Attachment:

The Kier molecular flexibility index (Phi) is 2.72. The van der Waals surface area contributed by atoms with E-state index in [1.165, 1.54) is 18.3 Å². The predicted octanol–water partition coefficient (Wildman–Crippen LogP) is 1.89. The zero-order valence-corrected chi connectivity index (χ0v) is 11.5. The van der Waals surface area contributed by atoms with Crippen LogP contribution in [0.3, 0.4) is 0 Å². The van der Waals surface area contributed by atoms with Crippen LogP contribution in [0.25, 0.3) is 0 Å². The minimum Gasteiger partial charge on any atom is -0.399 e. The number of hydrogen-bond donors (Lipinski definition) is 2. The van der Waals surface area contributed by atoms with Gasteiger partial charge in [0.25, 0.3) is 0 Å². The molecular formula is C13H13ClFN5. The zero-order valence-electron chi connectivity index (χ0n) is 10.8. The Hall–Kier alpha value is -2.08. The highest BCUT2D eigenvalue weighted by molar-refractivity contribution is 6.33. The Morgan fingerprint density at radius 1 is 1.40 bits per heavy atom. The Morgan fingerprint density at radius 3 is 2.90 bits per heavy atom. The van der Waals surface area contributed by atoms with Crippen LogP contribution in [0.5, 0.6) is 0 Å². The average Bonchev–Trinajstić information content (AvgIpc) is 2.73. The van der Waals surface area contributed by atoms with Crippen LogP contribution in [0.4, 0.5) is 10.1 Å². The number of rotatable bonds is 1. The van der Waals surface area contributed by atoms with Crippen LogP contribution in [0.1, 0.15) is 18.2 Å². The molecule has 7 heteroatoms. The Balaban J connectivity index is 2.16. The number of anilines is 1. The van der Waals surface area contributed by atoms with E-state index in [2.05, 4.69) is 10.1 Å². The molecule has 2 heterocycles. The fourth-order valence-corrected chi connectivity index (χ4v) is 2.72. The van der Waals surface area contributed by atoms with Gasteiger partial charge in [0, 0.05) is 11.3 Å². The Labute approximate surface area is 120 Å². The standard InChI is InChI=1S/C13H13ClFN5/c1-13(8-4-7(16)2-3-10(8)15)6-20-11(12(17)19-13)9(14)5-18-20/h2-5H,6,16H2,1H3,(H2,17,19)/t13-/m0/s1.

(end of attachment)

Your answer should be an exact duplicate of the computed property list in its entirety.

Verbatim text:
The Kier molecular flexibility index (Phi) is 2.72. The van der Waals surface area contributed by atoms with E-state index in [1.165, 1.54) is 18.3 Å². The predicted octanol–water partition coefficient (Wildman–Crippen LogP) is 1.89. The zero-order valence-corrected chi connectivity index (χ0v) is 11.5. The van der Waals surface area contributed by atoms with Crippen LogP contribution in [0.3, 0.4) is 0 Å². The van der Waals surface area contributed by atoms with Crippen LogP contribution in [0.25, 0.3) is 0 Å². The minimum Gasteiger partial charge on any atom is -0.399 e. The number of hydrogen-bond donors (Lipinski definition) is 2. The van der Waals surface area contributed by atoms with Gasteiger partial charge in [0.25, 0.3) is 0 Å². The molecular formula is C13H13ClFN5. The zero-order valence-electron chi connectivity index (χ0n) is 10.8. The Hall–Kier alpha value is -2.08. The highest BCUT2D eigenvalue weighted by molar-refractivity contribution is 6.33. The Morgan fingerprint density at radius 1 is 1.40 bits per heavy atom. The Morgan fingerprint density at radius 3 is 2.90 bits per heavy atom. The van der Waals surface area contributed by atoms with Crippen LogP contribution in [0.5, 0.6) is 0 Å². The average Bonchev–Trinajstić information content (AvgIpc) is 2.73. The van der Waals surface area contributed by atoms with Crippen LogP contribution in [0.4, 0.5) is 10.1 Å². The number of rotatable bonds is 1. The van der Waals surface area contributed by atoms with Crippen LogP contribution in [0.1, 0.15) is 18.2 Å². The molecule has 7 heteroatoms. The Balaban J connectivity index is 2.16. The number of anilines is 1. The van der Waals surface area contributed by atoms with E-state index in [2.05, 4.69) is 10.1 Å². The molecule has 2 heterocycles. The fourth-order valence-corrected chi connectivity index (χ4v) is 2.72. The van der Waals surface area contributed by atoms with Gasteiger partial charge in [0, 0.05) is 11.3 Å². The Labute approximate surface area is 120 Å². The standard InChI is InChI=1S/C13H13ClFN5/c1-13(8-4-7(16)2-3-10(8)15)6-20-11(12(17)19-13)9(14)5-18-20/h2-5H,6,16H2,1H3,(H2,17,19)/t13-/m0/s1.